American Express Preannounced Strong Results Amid Job Cuts
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American Express reported stronger than expected results for the fourth quarter on higher Cardmember volumes and revenues despite an uneven economy. “We’ve delivered strong results since coming out of the recession and have been consistently gaining share in a very competitive U.S. industry,” said Kenneth I. Chenault, Chairman and Chief Executive Officer. The company took three charges including restructuring charges, cardmember reimbursements, and membership rewards liability. I believe the stock presents an opportunity for investment. Also, I believe Visa and MasterCard will also benefit from improved cardmember activity.
American Express (NYSE: AXP) operates as one of the major global payments industry player providing innovative payment solutions, travel services and expense management to customers and regions spread in over 130 countries. Charge cards, credit cards, travel related products, network services, and other prepaid products form some of the major products and services being offered by the company. Previously, around 70% of the revenues for American Express accrued from card transaction related fees, while only 6% accrued from travel services.
4Q Earnings Pre-announcement
AXP’s reported bottom line exceeded its estimates by 3%, while the top line remained in line with the consensus mean estimate. The company reported adjusted net income of $1.2 billion or $1.09 per share on expectations of $1.06 per share. This is compared to $1.2 billion, or $1.01 per share, for the same quarter of 2011. The company met analysts’ revenues expectations of $8.1 billion for the fourth quarter of the prior year.
Despite a brief dip in Cardmember spending due to Hurricane Sandy, the company reported cardmember spending 8% higher than a year ago. The write-off rate for AXP’s lending portfolio was 2% reflecting the fact that credit indicators remained at historical low levels during the fourth quarter.
During the last quarter of the prior year, the company reported collection of late fees of $28 million from cardmembers who did not receive statements for the billing period prior to write-off of their accounts, while around $24 million was charged in interest to cardmembers who had disputed balances on their accounts. Around $68 million in bonus rewards for industry spending were also credited to cardmembers during the last quarter of the prior year.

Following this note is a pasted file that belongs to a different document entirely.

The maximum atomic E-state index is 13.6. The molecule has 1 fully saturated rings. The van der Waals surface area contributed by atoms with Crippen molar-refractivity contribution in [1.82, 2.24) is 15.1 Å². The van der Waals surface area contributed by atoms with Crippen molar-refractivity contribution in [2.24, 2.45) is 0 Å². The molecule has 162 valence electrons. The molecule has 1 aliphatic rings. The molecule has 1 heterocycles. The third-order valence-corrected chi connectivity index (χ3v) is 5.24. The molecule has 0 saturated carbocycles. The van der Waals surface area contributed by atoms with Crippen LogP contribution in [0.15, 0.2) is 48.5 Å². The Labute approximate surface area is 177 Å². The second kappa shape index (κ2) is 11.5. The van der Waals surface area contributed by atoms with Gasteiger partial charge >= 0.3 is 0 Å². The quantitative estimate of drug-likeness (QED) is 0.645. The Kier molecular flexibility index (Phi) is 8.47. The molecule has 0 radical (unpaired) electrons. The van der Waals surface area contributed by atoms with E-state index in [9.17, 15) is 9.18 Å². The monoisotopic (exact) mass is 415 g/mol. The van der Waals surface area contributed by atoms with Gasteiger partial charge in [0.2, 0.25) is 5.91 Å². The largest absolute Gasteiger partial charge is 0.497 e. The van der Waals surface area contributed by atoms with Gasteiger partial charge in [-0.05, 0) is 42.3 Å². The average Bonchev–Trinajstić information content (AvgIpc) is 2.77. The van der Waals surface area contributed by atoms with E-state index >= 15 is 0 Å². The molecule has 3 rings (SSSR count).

The company also announced a $400 million restructuring charge designed to contain future operating expenses. As part of the restructuring, the bank expects to eliminate 5400 jobs, partially offsetting the jobs that the company expects to add during the year. The largest reduction of jobs is expected to come in the travel business, while its costs will also be contained. Reengineering the business model in Global Business Travel, continuing the reconfiguration of cardmemeber servicing, ensuring that the company has the right organizational structure and elimination of functions with redundant tasks are among other objectives of the restructuring that the company intends to carry out.
American Express trades at 14 times to its last year’s earnings, while Visa (NYSE: V) and MasterCard (NYSE: MA) trade at 86 times and 30.5 times their earnings. This makes American Express an attractive investment as it is currently cheaply priced compared to its peers in the global payment industry. AXP’s stock presents an upside of 4% as analysts have a consensus mean price target of $63.27 for it while it is currently exchanging hands at $60.79 per share.
I believe American Express is all set to release strong results on better than expected cardmember volumes and higher revenues. I believe Visa and MasterCard, the other two payment industry giants, will benefit from improved cardmember volumes.
equityfinancials has no position in any stocks mentioned. The Motley Fool recommends American Express Company and Visa. Try any of our Foolish newsletter services free for 30 days. We Fools may not all hold the same opinions, but we all believe that considering a diverse range of insights makes us better investors. The Motley Fool has a disclosure policy. Is this post wrong? Click here. Think you can do better? Join us and write your own!